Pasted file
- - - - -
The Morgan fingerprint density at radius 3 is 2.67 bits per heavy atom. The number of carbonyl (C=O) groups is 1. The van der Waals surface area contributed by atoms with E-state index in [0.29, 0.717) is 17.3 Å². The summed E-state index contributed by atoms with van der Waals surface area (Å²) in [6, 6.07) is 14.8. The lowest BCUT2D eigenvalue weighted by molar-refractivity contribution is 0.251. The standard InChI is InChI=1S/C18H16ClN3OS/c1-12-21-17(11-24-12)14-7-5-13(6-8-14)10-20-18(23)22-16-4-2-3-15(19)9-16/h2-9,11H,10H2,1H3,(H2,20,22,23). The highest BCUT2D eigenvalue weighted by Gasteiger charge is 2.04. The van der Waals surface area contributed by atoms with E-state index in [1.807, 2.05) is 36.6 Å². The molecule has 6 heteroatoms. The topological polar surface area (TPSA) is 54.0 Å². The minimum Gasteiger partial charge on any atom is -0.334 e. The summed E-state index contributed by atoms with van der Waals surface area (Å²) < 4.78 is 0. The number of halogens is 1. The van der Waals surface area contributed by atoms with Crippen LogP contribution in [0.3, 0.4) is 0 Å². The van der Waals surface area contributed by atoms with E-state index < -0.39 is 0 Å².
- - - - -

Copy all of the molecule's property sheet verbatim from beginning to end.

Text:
The Morgan fingerprint density at radius 3 is 2.67 bits per heavy atom. The number of carbonyl (C=O) groups is 1. The van der Waals surface area contributed by atoms with E-state index in [0.29, 0.717) is 17.3 Å². The summed E-state index contributed by atoms with van der Waals surface area (Å²) in [6, 6.07) is 14.8. The lowest BCUT2D eigenvalue weighted by molar-refractivity contribution is 0.251. The standard InChI is InChI=1S/C18H16ClN3OS/c1-12-21-17(11-24-12)14-7-5-13(6-8-14)10-20-18(23)22-16-4-2-3-15(19)9-16/h2-9,11H,10H2,1H3,(H2,20,22,23). The highest BCUT2D eigenvalue weighted by Gasteiger charge is 2.04. The van der Waals surface area contributed by atoms with E-state index in [1.807, 2.05) is 36.6 Å². The molecule has 6 heteroatoms. The topological polar surface area (TPSA) is 54.0 Å². The minimum Gasteiger partial charge on any atom is -0.334 e. The summed E-state index contributed by atoms with van der Waals surface area (Å²) < 4.78 is 0. The number of halogens is 1. The van der Waals surface area contributed by atoms with Crippen LogP contribution in [0.3, 0.4) is 0 Å². The van der Waals surface area contributed by atoms with E-state index < -0.39 is 0 Å².